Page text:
1. Fry Sauce - Only had it once a long time ago, but our friends up in the Beehive State seem gaga over it.

        2. Carne Seca - Basically, it is beef that is marinated and then dried out in the sun and then reconstituted and added to tacos, enchiladas, or served plain with tortillas. It is fantastic, but I only find it in Tucson.

        3. Cheese Crisps - Others may argue, but I have yet to find a good replica anywhere of my most favorite food ever. It is simple, but the execution determined a good cheese crisp or an awful "cheese limp." Basically, it is a large flour tortilla set on a flat grill and heated. Cheese is then added to the top and allowed to melt and then spread out to cover the tortilla. It is then cooked until the tortilla is crispy and the cheese bubbling. Served with either salsa or taco sauce, it is pure comfort food. (And, no, a cheese crisp is not a quesadilla.)

        4. Don't under-estimate the power of the fry bread. Indian Fry Bread House in Phoenix has a wonderful array of fry breads topped with everything from spicy red chile to cinnamon and honey. It will stop your heart, but you will die with a big smile on your face.

        Hope this helps somewhat.

        3 Replies
          1. re: Seth Chadwick

            Love Fry Bread House. Get one of the combos with all the goodies (lettuce, cheese, chorizo, beans) and go to town.

            And when Seth mentions cheese crisps, just nod and agree... :)

            1. re: Seth Chadwick

              So true about the cheese crisps. I never heard of a quesadilla growing up. cheese chrisp we had all the time.

            2. The original comment has been removed
              1. I'm surprised no one's mentioned chimichangas. I had never heard of them until visiting a friend in Phoenix in 1969. She served up lunch consisting of Mexican takeout with chimichangas as the star item.

                5 Replies
                1. re: Sharuf

                  You are sooo right. First I ever had a chimi was Ariz., we, at that time didn't have them in NM.

                  1. re: Sharuf

                    It is a true regional specialty. Two places in Arizona claim to have invented them: Macayo's in the Phoenix area, and El Charro Cafe in Tucson. Macayo's claims they did so in the 50s, El Charro all the way back in the 20s. I'm siding with El Charro mostly because they have the better story... someone accidentally dropped a burrito in the deep fryer, and started to say something very dirty in Spanish, but quickly filled in the rest with another word. Sort of the Spanish equivalent of saying "Oh SHI...itake mushrooms". If you end up down in Tucson, you can easily kill two birds with one stone at El Charro and have yourself a carne seca chimichanga. From what I've heard, the original downtown location (where they still hang the carne seca from the roof every day) is the best.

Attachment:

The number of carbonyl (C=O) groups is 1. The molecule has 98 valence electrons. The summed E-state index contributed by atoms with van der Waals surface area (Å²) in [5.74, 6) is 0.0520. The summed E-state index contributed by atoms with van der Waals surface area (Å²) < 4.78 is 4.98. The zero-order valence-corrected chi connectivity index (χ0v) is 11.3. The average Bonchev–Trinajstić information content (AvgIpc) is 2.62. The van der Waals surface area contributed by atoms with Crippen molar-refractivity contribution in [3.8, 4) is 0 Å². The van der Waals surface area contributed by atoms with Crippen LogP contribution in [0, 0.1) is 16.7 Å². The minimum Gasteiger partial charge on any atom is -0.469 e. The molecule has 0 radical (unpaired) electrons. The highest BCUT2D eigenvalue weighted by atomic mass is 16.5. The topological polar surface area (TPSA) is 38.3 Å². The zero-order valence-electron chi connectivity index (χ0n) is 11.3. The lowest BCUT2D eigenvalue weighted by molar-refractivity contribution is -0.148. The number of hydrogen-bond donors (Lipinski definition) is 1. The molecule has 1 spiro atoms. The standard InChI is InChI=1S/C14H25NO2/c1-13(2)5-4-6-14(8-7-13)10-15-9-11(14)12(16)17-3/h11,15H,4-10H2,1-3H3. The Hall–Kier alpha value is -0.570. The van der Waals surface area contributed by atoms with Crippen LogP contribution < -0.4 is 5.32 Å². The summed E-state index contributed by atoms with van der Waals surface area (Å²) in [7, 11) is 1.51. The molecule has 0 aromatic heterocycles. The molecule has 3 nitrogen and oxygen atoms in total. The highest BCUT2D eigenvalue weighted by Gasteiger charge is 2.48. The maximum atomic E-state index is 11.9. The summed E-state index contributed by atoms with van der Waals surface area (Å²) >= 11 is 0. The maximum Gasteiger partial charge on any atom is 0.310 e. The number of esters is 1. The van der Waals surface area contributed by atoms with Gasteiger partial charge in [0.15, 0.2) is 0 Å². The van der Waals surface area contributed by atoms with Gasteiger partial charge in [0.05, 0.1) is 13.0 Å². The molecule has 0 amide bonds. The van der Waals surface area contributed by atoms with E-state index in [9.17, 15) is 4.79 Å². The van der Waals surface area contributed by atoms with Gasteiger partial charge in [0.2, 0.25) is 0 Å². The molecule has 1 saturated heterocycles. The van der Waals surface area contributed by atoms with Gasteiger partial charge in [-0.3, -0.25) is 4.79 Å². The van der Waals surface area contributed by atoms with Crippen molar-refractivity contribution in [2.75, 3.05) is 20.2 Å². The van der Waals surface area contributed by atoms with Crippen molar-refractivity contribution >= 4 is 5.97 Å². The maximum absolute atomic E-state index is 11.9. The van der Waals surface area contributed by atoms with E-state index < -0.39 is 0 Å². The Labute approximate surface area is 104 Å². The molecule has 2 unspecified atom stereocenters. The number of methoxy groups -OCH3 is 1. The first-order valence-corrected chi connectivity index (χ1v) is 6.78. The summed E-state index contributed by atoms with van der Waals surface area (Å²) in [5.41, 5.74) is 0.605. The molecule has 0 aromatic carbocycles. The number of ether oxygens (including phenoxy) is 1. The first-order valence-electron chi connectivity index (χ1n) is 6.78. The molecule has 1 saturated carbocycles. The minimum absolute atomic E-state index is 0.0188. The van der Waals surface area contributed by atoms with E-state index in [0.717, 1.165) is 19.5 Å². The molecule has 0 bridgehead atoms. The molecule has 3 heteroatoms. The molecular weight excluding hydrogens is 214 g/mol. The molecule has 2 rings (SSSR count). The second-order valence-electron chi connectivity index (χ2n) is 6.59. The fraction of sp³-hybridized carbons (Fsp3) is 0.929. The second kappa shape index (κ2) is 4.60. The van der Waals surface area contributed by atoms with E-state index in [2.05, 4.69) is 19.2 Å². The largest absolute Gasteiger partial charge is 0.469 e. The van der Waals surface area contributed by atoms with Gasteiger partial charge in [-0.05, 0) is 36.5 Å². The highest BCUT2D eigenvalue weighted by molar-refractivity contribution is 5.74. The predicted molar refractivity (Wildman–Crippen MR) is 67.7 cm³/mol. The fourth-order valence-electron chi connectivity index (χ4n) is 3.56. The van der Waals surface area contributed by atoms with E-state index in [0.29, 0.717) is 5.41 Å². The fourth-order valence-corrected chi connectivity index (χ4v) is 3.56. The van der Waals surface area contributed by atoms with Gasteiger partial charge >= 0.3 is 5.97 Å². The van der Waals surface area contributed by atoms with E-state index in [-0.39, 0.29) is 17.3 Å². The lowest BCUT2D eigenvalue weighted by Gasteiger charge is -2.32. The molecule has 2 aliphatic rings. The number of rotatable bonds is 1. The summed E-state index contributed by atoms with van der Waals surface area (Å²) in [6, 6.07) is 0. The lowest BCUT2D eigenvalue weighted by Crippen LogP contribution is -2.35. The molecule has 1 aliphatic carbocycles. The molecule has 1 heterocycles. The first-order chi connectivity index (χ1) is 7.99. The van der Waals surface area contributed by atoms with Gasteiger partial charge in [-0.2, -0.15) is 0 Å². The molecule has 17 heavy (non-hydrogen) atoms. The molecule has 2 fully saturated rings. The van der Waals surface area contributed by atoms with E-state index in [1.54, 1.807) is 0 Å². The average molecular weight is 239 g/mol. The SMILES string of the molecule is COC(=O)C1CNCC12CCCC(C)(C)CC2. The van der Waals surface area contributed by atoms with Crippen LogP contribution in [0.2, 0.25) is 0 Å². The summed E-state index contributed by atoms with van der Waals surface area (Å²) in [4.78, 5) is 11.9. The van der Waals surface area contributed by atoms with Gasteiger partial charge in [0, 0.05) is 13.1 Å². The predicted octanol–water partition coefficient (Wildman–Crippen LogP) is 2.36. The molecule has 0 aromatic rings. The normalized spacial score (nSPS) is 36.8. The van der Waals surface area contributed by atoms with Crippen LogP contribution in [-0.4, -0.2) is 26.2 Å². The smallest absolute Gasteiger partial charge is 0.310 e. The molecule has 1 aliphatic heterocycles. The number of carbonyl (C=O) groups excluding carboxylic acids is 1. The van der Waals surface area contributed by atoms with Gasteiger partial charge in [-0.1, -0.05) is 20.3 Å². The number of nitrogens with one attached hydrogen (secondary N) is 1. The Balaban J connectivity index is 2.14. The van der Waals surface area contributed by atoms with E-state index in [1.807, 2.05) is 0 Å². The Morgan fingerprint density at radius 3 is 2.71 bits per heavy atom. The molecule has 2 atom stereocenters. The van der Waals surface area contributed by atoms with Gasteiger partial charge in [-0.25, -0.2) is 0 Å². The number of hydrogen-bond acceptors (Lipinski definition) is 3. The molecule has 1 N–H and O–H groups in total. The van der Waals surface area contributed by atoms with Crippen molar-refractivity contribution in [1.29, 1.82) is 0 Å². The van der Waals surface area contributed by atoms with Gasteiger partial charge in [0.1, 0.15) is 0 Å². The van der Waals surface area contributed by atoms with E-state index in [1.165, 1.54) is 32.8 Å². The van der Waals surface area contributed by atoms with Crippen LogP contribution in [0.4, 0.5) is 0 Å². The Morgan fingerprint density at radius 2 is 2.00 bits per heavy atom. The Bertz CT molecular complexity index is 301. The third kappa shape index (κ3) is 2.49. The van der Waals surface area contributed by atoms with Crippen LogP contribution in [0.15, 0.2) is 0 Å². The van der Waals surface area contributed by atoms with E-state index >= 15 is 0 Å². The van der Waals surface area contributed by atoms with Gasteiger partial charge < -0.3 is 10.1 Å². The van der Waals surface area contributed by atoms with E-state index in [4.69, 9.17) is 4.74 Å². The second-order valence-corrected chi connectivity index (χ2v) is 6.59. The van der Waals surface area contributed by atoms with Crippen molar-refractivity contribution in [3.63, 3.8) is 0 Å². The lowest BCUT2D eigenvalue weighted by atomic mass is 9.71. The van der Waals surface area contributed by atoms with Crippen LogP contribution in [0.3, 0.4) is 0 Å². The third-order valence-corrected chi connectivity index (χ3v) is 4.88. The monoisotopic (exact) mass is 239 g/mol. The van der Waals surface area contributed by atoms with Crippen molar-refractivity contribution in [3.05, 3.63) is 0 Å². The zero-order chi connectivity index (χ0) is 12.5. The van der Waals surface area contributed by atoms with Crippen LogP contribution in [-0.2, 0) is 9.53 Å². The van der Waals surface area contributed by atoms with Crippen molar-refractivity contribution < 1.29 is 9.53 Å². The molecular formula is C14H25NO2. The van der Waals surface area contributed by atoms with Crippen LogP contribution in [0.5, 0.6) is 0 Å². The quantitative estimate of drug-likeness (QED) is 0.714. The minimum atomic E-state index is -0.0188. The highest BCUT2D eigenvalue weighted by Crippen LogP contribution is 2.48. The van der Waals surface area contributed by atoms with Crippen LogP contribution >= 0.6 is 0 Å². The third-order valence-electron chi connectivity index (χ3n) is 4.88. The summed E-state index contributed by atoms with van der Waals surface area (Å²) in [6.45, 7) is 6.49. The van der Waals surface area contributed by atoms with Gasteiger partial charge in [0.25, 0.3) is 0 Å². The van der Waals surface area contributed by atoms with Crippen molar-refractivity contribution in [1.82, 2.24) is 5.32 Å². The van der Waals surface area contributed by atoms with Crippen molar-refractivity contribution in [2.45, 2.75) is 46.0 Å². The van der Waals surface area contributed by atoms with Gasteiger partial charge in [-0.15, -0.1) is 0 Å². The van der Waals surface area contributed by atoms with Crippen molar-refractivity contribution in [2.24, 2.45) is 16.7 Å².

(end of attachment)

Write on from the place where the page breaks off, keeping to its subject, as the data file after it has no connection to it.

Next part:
1. re: JK Grence the Cosmic Jester

                      El Charro seems to be sprouting new outlets all the time, but the original location is indeed still good and much nicer atmosphere. Was just there for an excellent lunch in February. The others all seem to have moved into old Sizzlers or the like, from what I can see when we have driven by.

                      1. re: JK Grence the Cosmic Jester

                        I would eat them at a store called LA Chiuaense (spelling?) in Agua Prieta when we would cross border to Mexico

                        1. re: JK Grence the Cosmic Jester

                          I'm now a bigger fan of the chimicanga now that I know it started in Arizona, whereever is true. thanks